Hitting a single numerical target for the price level at any particular time is of course not realistic, so an operational price-level targeting regime would have to include a description of the bounds around the target that defines success with respect to the objective. Different people may have different views on that, but I would count being within 1 1/2 percentage points of the targeted value over a 20-year period as a clear victory.

  2. If you date the hypothetical beginning of price-level targeting sometime in the first half of the 2000s, then the price level would have deviated above that implied by a price-level target by somewhat more. There certainly would be no case for easing to get back to the presumed price-level objective.

  3. A price-level target would start to give a signal that easing is in order only if you choose the reference date for the target during the Great Recession—2008 or 2009.

I'm generally sympathetic to the idea of price-level targeting, and I believe that an effective inflation-targeting regime would not "let bygones be bygones" in the long run. I also believe that the Federal Open Market Committee (FOMC) has effectively implemented the equivalent price-level target outcomes via its flexible inflation-targeting approach over the past 15 to 20 years (as suggested in point number 1 above).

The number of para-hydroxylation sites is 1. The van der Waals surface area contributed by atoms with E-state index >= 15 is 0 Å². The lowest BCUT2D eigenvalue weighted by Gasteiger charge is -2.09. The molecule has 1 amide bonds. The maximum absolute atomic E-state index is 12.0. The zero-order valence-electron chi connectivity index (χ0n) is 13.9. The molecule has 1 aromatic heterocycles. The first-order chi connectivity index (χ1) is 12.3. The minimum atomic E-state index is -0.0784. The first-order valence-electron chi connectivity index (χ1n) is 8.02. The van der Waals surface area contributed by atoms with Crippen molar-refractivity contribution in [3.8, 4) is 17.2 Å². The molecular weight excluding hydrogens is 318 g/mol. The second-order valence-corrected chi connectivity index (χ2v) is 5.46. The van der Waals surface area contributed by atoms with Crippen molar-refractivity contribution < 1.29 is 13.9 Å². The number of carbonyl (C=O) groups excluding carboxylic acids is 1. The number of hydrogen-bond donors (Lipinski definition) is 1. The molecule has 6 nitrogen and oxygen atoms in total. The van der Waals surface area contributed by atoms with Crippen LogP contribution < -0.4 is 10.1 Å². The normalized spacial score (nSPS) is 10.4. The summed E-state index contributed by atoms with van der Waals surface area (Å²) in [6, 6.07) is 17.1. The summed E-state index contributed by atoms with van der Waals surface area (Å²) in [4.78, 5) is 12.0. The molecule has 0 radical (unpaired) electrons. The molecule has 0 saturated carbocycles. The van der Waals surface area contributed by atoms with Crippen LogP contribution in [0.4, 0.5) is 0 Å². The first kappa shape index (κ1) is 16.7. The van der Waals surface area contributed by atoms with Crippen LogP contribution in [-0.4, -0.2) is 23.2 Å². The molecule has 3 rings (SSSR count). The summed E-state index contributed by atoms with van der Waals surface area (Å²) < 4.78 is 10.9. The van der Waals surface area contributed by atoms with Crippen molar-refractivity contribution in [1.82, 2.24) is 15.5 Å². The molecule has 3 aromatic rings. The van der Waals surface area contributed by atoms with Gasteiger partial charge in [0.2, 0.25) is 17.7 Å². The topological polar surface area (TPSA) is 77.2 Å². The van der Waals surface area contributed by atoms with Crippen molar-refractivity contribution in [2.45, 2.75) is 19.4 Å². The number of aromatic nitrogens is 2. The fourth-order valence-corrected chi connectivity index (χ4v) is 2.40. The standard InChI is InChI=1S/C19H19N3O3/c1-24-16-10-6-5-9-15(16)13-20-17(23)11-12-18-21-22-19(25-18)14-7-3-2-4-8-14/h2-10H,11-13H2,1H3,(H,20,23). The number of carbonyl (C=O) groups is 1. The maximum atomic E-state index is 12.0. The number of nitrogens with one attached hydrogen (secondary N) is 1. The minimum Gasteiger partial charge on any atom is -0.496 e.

In fact, the FOMC has found ample scope for stimulus in the context of that flexible inflation targeting approach (which honors the requirements of the Fed's dual mandate of price stability and maximum employment). I just don't think it is necessary or helpful to recalibrate an existing implicit price-level target by restarting history yesterday.

Wednesday, December 19, 2012

Inflation is Caused by Monopoly Power?

Why would a reputable economist endorse nonsense like this from Mickey Kaus (you know who you are):

If increased concentration lets ”corporations use their growing monopoly power to raise prices” couldn’t that be, you know, inflationary? But Krugman’s spent another trillion pixels lecturing us about how inflation is not a threat. Discuss.

One possible answer, Krugman Derangement Syndrome. [There's more nonsense where that came from, and not just in this article, but I just can't link the Daily Caller in good conscience.]

Monday, December 17, 2012

Is the Fed Risking "Dangerous Side Effects"?

Robert Samuelson:

The Fed rolls the dice, by Robert J. Samuelson, Commentary, Washington Post: It was big news last week when the Federal Reserve announced that it wants to maintain its current low-interest rate policy until unemployment, now 7.7 percent, drops to at least 6.5 percent. The Fed was correctly portrayed as favoring job creation over fighting inflation, though it also set an inflation target of 2.5 percent. What was missing from commentary was caution based on history: the Fed has tried this before and failed — with disastrous consequences.